It has been almost 100 years ago that Sappey published a study under the title “Anatomy, physiology and pathology of the lymphatic vessels in man and vertebrates,” where he injected Hg in dead body’s skin and mapped the skin lymphatic drainage. In 1953, Sherman and Ter-Pogossian confirmed Sappey’s statement that lymphatic drainage takes place in a predictable and regular manner. In 1977, Cabanas recognized the first node in the lymphatic basin in a case of penis neoplasm and introduced the term “sentinel lymph node.” Cabanas’ pioneering study prompted other scientists to study the application of this method in a variety of cancer types [15]. In 1992, Morton et al. announced the first results of their study on lymphatic mapping in case of melanoma, through the injection of dye in the region of the lesion and the recognition, in 194 cases, of the sentinel lymph node. The percentage of metastases in sentinel lymph nodes was 21%, whereas in the rest of the nodes of the lymphatic basin, the percentage was much smaller (2 infiltrated lymph nodes out of 3000 nodes examined) [16]. In 1993, the lymphatic mapping of melanoma through radioisotopes injection and its signal detection were first described [17]. This method is easier and demands not so much experienced doctors; the node detection needs not so extensive dissection and its false-negative results are less. Finally, a combination of the two methods has come to practice, because of the greater accuracy and the less false-negative results accomplished.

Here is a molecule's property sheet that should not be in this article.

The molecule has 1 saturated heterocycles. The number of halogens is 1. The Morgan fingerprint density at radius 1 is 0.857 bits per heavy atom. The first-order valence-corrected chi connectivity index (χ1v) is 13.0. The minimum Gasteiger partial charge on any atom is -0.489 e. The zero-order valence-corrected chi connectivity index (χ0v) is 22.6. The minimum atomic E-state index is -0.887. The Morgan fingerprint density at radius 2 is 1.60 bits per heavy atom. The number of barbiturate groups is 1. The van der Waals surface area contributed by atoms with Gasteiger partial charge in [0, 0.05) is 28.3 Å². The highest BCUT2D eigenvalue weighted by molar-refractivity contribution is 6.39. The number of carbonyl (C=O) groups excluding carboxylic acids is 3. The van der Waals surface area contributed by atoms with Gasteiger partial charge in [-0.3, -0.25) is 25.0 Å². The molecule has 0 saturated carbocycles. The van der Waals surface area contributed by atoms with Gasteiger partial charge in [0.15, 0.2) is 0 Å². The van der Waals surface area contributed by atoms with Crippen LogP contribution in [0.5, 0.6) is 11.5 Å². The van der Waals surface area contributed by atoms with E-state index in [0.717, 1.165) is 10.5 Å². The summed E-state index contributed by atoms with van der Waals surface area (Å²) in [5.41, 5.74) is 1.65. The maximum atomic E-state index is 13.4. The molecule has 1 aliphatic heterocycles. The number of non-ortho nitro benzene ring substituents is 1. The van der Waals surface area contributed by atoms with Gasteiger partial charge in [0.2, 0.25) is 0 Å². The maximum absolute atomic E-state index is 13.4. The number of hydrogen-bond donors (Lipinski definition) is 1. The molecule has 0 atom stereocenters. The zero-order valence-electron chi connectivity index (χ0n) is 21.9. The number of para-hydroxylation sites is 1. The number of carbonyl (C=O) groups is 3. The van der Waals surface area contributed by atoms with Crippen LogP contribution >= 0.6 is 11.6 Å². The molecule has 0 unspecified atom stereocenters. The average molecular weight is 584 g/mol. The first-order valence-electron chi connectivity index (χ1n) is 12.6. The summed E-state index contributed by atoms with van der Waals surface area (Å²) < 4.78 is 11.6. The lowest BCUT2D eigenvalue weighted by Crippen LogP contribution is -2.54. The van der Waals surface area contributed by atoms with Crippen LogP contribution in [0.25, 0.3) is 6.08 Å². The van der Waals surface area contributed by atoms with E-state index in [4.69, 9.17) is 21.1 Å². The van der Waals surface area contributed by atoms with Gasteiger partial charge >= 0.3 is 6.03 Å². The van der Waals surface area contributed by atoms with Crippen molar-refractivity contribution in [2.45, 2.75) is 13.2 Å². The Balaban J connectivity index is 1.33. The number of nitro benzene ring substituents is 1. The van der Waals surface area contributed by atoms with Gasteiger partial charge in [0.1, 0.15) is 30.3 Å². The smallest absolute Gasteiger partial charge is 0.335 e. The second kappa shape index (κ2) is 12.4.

3. Mapping Methods

As mentioned above, there are two main methods described for sentinel lymph node detection: vital stains and radioactive isotopes.

As for the first method, the three dyes most commonly used are isosulfan blue, patent blue violet, and methylene blue. The blue dye is injected around the tumor and 5–15 minutes after the injection the stain is localized in the draining lymphatics, which could remain coloured for up to 60 minutes. Injection of large volume of the dye into the tumor or intravascularly can produce high background signal intensity (shine effect) that could decrease the detection rates [18]. Another possible application problem could arise in large tumors, which are often centrally necrotic and this may cause retrograde leakage of the dye into the vagina through the cervical canal or needle penetration into the parametria with inadequate dye application. Some prerequisites such as careful preoperational identification of the residual stroma, utilization of a long spinal needle, and controlling of dye escape into the vagina or parametria can help in reaching higher detection rates [8, 19]. These water based blue dyes bind weakly to plasma proteins and are primarily excreted through the biliary tract. Adverse effects such as blue discoloration of urine, hypersensitivity reactions, and more rarely severe reactions have been reported when dye was mixed with local anesthetic agents [6].